Contrary to what it promised the nation, the Gaborone Taxi and Bus Service Association has failed to get its members to wear uniforms. However, the finger of blame is pointed at the government, which, in its defence, says that it was never part of any project to get taximen to dress up in the first place.
It also turns out that there has been a falling out between the taximen and the association over use of funds.
The association chairman, Gibson Matenge, says that the dress code plan has not been effected because “as usual the government didn’t come on board” and, as a result, the whole plan collapsed.
“The public transport industry is run by a tripartite: operators, the Ministry of Works and Transport and the Police. The introduction of the dress code was supposed to be a partnership with the government. The government was supposed to enforce it as well as assist the publicity campaign but it did not come on board and the whole thing stalled,” Matenge says.
On the other hand, Charles Keikotlhae, the spokesperson of the Ministry of Works and Transport, says that the association owned the dress code initiative wholly and that the ministry was only notified about it on a for-your-information basis as it is a stakeholder.
“The association was reacting to public outcry about the conduct of its members. We were merely notified of what action the association intended to take as stakeholders in public transport. There was never any arrangement that we would enforce the dress code and such enforcement doesn’t concern us,” Keikotlhae says.
That notwithstanding, Matenge says that they are still waiting for an ‘opportunity’ to meet with the Works and Transport Permanent Secretary and air their views.
Exactly how the dress code was going to be enforced was never clear because, in the first place, the operators did not seem terribly keen on being told what to wear to work. Some of them went on record as saying that there was no way that they could be compelled to dress in any particular way. It also turns out that not all operators recognise the power and authority of the association over them. One says that their operations are regulated by the department of transport, not the association and that their permits don’t recommend any dress code.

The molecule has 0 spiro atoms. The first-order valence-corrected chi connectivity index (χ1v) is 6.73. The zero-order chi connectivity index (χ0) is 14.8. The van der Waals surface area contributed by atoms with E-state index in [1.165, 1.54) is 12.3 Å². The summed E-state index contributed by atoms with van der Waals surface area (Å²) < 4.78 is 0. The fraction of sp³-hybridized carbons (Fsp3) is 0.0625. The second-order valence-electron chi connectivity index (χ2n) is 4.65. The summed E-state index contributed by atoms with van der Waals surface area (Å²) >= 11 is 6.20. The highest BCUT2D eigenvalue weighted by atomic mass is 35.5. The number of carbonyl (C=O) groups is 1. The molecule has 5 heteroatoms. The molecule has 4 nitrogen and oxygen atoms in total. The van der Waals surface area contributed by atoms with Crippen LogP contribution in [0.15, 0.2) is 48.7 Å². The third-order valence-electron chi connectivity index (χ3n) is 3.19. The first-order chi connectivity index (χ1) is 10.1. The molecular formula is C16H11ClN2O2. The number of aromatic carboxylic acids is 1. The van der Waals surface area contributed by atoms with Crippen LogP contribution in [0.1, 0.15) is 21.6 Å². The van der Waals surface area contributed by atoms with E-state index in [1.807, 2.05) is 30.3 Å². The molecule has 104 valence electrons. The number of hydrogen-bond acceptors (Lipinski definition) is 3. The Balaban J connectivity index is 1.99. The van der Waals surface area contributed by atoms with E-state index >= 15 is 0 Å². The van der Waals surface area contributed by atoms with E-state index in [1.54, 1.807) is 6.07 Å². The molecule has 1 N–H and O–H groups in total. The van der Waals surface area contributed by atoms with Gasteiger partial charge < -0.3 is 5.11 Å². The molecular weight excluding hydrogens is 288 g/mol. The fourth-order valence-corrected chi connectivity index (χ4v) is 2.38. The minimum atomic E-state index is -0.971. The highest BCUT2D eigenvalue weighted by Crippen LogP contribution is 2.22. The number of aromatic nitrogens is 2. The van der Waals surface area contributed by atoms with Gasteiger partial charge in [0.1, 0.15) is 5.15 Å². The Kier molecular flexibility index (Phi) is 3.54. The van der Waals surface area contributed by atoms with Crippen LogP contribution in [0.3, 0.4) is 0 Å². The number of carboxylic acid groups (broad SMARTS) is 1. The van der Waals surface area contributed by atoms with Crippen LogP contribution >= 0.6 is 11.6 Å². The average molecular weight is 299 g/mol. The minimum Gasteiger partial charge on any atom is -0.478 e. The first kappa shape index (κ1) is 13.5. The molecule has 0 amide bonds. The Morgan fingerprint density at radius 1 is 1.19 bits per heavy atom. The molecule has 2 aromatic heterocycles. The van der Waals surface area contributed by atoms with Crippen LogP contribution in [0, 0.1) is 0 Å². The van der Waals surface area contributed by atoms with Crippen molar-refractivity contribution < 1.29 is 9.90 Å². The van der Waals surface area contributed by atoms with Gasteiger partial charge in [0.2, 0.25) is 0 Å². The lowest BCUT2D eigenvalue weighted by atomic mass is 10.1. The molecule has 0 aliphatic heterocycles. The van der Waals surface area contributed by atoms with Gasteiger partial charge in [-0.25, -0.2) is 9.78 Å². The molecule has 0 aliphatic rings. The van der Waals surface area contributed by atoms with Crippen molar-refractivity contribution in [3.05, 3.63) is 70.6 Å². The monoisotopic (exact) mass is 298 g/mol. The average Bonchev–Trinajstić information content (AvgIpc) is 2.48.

“The requirement is that we should be clean and also keep our cars that way. It says absolutely nothing about dressing any particular way,” he says.
He suggests that the dress code plan was just a ploy by the association to shake them down for easy money. Up until not very long ago, taximen paid a sum of P3 a day towards the association’s coffers. The sum was subsequently raised to P6 with the explanation that the money would be used to finance administrative work and pay for legal fees of a pending court case. The case never came about and upon enquiring about the use of their money and evaluating the reasons thereof, taximen came to the conclusion that they were being given a raw deal. They stopped paying the daily subscriptions.
Despite its name, the Association has gone national. In an earlier interview, Matenge said that while the implementation of the dress code would start in Gaborone, it would later be rolled out to the rest of the country.
The dress code was part of a PR exercise to spruce up the image of an industry that is hardly ever associated with virtue.